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This article by Richard K. Rein was prepared for the August 28, 2002 edition of U.S. 1 Newspaper. All rights reserved.

Baseball Solution: Create a New League

I‘m not much of a sports fan, but I am a more or less

typical American male with access to a television set, radio, and

daily newspaper. I figure that in the course of my lifetime I have

probably spent 15,000 hours or so watching and listening to sports

events, another 5,000 hours reading about sports events, and 1,000

hours or so as a journalist interviewing athletes and coaches.

In all that time over all those years I — like my typical American

male counterparts — have pondered thousands of tough questions

(should they bring in a right-handed pitcher to face this right-handed

batter?) and perplexing issues (is football safer on natural or artificial

turf?). But in all that time over all those years, I have had only

two original thoughts, which come back to mind now thanks to the looming

baseball players’ strike.

The first bright idea is about football. It’s for colleges — maybe

Ivy League colleges, for example — that refer to their players

as "student-athlete-leaders" but in fact treat them on the

field like mindless puppets of a string-pulling coach. The idea is

that coaches work with the players up until the time of the game.

At that point they leave the field, become spectators, and allow the

players to call the plays and set the defenses for themselves. The

only professional on the field is the team physician, empowered to

remove injured players from the game.

The quarterback or the team captain or some skinny kid with thick

glasses might end up calling the plays on the field or from the sidelines.

An injured player might become valuable as a spotter in the press

box. The players figure it out for themselves and one or more of them

— not the coach — faces the terrible question of settling

for a tie or going for a win in a close game.

I present this idea to fans and coaches and they sneer: It would ruin

the chance of recruiting top players and it would diminish the on-the-field

execution of plays. On the other hand, I go to Ivy League games in

largely empty stadiums and I see some pretty sloppy football.

Now a thought about baseball. As everyone who has been reading about

the threatened players strike knows, the problem in baseball is that

the teams in the major markets have been able to purchase the highest

priced players. And even though high priced players may not always

be better players, these major market teams are winning most of the

pennants. Overall attendance is down, and several cities may lose

their major league teams. So what can you do?

Nothing. But maybe now is the time to consider a new baseball league,

one in which players are paid set amounts based on their years of

service and productivity (runs driven in, strikeouts, etc.). Excess

profits, if any, would go into a pool from which bonuses for league

leading averages and so on would be paid. Another pool would fund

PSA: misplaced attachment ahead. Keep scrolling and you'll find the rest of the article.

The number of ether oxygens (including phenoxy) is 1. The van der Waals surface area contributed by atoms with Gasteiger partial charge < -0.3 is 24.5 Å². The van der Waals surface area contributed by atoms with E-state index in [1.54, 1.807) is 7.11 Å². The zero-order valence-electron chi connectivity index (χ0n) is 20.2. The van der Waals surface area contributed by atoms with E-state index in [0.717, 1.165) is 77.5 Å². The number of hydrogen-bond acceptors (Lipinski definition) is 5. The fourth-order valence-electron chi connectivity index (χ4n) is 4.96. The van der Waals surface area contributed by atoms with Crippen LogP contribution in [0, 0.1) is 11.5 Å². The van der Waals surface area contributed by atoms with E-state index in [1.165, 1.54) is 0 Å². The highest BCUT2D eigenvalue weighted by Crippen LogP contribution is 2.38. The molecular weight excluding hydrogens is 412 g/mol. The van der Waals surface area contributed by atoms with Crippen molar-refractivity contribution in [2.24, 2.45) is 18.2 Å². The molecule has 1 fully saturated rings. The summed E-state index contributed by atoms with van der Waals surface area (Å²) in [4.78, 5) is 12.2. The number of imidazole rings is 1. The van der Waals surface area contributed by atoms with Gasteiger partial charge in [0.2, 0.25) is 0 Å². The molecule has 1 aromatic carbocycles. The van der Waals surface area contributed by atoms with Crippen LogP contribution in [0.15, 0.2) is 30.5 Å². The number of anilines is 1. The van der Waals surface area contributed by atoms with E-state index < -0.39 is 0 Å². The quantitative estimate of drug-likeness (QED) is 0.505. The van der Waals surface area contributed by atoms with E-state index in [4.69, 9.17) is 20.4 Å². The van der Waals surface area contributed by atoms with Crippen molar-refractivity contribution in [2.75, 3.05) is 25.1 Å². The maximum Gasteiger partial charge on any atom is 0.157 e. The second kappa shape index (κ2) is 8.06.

retirement plans. There would be no free agents.

Players would be drafted based on geographical regions for each team

— the same statistical wizards who determine congressional districts

could carve up the country into, say, 12 regions for a 12-team league.

And teams would not be able to use cash to pull top players from other

teams — they would have to trade players to get players.

The old baseball hands will sneer: It will be sloppy baseball with

second rate players. How would you get a television contract? What

stadiums would have you? What about a minor league system?

These objections are all based on the thinking that a new baseball

league has to have all the grandeur and scale of the existing major

leagues. Not so. My idea is to start small. In the beginning the league

might be merely an extension of the American Legion baseball program

that currently fields teams of high school players.

In the beginning, players might well play for free. They will be hometown

boys, after all, and while I, a non-athlete, have spent all this time

talking about sports, there are many aging athletes playing in various

sandlot games.

In the beginning crowds might be friends and families of the players.

But that could change. And while the quality of play might not be

at major league level, it may still be entertaining. The other night

I watched three or four innings of a scoreless game in the televised

Little League playoffs. Then on Sunday night, August 25, I channel

surfed into the final game, Louisville against Japan, with the same

pitcher going for Louisville. I couldn’t resist, and watched Aaron

Alvey pitch a three-hit shutout and hit a home run to win the game,

1-0. A crowd of 40,000 turned out and the television ratings, I’ll

bet, were decent. And you had to feel sorry for the Japanese boys

— when was the last time you felt sorry for a major league baseball

player?

Even though I’m not much of a fan, my bet is that they stave off a

strike because even the players are beginning to understand that their

act is wearing thin. That’s my thought, not original. My hope, though,

is that they do strike. September is a busy month for me, and I would

love one less reason to turn on the television.


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